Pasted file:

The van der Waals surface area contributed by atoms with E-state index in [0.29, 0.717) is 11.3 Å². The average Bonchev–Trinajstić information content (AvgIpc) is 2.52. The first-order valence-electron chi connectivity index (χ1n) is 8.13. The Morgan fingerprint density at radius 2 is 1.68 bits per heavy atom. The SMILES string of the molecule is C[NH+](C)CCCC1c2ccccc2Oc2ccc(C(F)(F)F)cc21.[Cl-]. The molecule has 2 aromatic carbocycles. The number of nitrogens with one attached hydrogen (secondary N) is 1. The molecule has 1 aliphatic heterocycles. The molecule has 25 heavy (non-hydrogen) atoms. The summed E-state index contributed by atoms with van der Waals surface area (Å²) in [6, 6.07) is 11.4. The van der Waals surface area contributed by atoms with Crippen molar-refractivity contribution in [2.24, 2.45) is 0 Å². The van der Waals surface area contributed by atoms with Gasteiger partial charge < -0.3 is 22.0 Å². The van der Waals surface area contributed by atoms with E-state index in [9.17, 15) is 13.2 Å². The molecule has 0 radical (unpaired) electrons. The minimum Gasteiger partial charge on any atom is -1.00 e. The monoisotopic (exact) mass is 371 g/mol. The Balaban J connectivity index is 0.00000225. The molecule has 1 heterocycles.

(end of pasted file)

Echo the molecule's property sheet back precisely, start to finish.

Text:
The van der Waals surface area contributed by atoms with E-state index in [0.29, 0.717) is 11.3 Å². The average Bonchev–Trinajstić information content (AvgIpc) is 2.52. The first-order valence-electron chi connectivity index (χ1n) is 8.13. The Morgan fingerprint density at radius 2 is 1.68 bits per heavy atom. The SMILES string of the molecule is C[NH+](C)CCCC1c2ccccc2Oc2ccc(C(F)(F)F)cc21.[Cl-]. The molecule has 2 aromatic carbocycles. The number of nitrogens with one attached hydrogen (secondary N) is 1. The molecule has 1 aliphatic heterocycles. The molecule has 25 heavy (non-hydrogen) atoms. The summed E-state index contributed by atoms with van der Waals surface area (Å²) in [6, 6.07) is 11.4. The van der Waals surface area contributed by atoms with Crippen molar-refractivity contribution in [2.24, 2.45) is 0 Å². The van der Waals surface area contributed by atoms with Gasteiger partial charge < -0.3 is 22.0 Å². The van der Waals surface area contributed by atoms with E-state index in [9.17, 15) is 13.2 Å². The molecule has 0 radical (unpaired) electrons. The minimum Gasteiger partial charge on any atom is -1.00 e. The monoisotopic (exact) mass is 371 g/mol. The Balaban J connectivity index is 0.00000225. The molecule has 1 heterocycles.